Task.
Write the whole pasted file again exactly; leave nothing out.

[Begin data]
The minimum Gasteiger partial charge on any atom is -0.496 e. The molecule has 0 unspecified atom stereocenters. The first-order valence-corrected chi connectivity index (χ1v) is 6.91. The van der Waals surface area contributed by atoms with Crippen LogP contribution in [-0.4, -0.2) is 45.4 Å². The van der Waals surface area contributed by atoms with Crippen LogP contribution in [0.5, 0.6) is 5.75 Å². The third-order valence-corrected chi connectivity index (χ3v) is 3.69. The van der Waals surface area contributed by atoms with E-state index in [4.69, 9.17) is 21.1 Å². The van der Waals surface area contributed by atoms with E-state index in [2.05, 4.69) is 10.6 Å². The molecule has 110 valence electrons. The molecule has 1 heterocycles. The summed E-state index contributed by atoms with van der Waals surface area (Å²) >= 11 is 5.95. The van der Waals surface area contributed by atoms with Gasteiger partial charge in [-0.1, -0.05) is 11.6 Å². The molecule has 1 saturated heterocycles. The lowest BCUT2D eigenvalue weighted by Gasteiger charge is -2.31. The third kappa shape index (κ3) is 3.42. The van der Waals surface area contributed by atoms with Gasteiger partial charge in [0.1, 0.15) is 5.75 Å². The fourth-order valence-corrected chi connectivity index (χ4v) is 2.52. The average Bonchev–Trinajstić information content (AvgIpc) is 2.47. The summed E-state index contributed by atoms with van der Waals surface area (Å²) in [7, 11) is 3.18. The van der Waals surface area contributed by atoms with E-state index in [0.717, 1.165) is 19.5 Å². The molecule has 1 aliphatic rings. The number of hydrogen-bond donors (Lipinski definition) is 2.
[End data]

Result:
The minimum Gasteiger partial charge on any atom is -0.496 e. The molecule has 0 unspecified atom stereocenters. The first-order valence-corrected chi connectivity index (χ1v) is 6.91. The van der Waals surface area contributed by atoms with Crippen LogP contribution in [-0.4, -0.2) is 45.4 Å². The van der Waals surface area contributed by atoms with Crippen LogP contribution in [0.5, 0.6) is 5.75 Å². The third-order valence-corrected chi connectivity index (χ3v) is 3.69. The van der Waals surface area contributed by atoms with E-state index in [4.69, 9.17) is 21.1 Å². The van der Waals surface area contributed by atoms with E-state index in [2.05, 4.69) is 10.6 Å². The molecule has 110 valence electrons. The molecule has 1 heterocycles. The summed E-state index contributed by atoms with van der Waals surface area (Å²) >= 11 is 5.95. The van der Waals surface area contributed by atoms with Gasteiger partial charge in [-0.1, -0.05) is 11.6 Å². The molecule has 1 saturated heterocycles. The lowest BCUT2D eigenvalue weighted by Gasteiger charge is -2.31. The third kappa shape index (κ3) is 3.42. The van der Waals surface area contributed by atoms with Gasteiger partial charge in [0.1, 0.15) is 5.75 Å². The fourth-order valence-corrected chi connectivity index (χ4v) is 2.52. The average Bonchev–Trinajstić information content (AvgIpc) is 2.47. The summed E-state index contributed by atoms with van der Waals surface area (Å²) in [7, 11) is 3.18. The van der Waals surface area contributed by atoms with E-state index in [0.717, 1.165) is 19.5 Å². The molecule has 1 aliphatic rings. The number of hydrogen-bond donors (Lipinski definition) is 2.